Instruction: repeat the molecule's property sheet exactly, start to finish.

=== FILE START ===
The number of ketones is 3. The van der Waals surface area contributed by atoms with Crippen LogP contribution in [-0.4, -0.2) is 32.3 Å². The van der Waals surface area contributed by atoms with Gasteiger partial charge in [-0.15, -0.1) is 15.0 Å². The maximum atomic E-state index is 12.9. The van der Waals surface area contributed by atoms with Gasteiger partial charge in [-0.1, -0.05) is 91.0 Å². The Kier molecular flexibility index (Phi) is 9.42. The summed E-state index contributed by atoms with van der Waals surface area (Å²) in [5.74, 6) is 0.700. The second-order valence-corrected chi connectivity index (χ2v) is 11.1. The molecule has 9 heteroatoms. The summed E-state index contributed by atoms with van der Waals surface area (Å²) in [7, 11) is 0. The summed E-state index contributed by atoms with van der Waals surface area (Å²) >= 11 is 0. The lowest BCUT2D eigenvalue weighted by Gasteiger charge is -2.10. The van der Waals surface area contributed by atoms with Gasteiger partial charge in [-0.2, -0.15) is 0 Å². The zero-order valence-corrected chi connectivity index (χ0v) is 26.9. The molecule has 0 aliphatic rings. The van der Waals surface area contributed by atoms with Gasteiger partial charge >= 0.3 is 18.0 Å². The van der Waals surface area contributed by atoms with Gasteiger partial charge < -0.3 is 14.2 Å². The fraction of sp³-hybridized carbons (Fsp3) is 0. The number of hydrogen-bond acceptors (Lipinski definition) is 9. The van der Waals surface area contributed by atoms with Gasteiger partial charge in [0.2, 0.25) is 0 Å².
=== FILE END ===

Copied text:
The number of ketones is 3. The van der Waals surface area contributed by atoms with Crippen LogP contribution in [-0.4, -0.2) is 32.3 Å². The van der Waals surface area contributed by atoms with Gasteiger partial charge in [-0.15, -0.1) is 15.0 Å². The maximum atomic E-state index is 12.9. The van der Waals surface area contributed by atoms with Gasteiger partial charge in [-0.1, -0.05) is 91.0 Å². The Kier molecular flexibility index (Phi) is 9.42. The summed E-state index contributed by atoms with van der Waals surface area (Å²) in [5.74, 6) is 0.700. The second-order valence-corrected chi connectivity index (χ2v) is 11.1. The molecule has 9 heteroatoms. The summed E-state index contributed by atoms with van der Waals surface area (Å²) in [7, 11) is 0. The summed E-state index contributed by atoms with van der Waals surface area (Å²) >= 11 is 0. The lowest BCUT2D eigenvalue weighted by Gasteiger charge is -2.10. The van der Waals surface area contributed by atoms with Gasteiger partial charge in [-0.2, -0.15) is 0 Å². The zero-order valence-corrected chi connectivity index (χ0v) is 26.9. The molecule has 0 aliphatic rings. The van der Waals surface area contributed by atoms with Gasteiger partial charge >= 0.3 is 18.0 Å². The van der Waals surface area contributed by atoms with Gasteiger partial charge < -0.3 is 14.2 Å². The fraction of sp³-hybridized carbons (Fsp3) is 0. The number of hydrogen-bond acceptors (Lipinski definition) is 9. The van der Waals surface area contributed by atoms with Gasteiger partial charge in [0.2, 0.25) is 0 Å².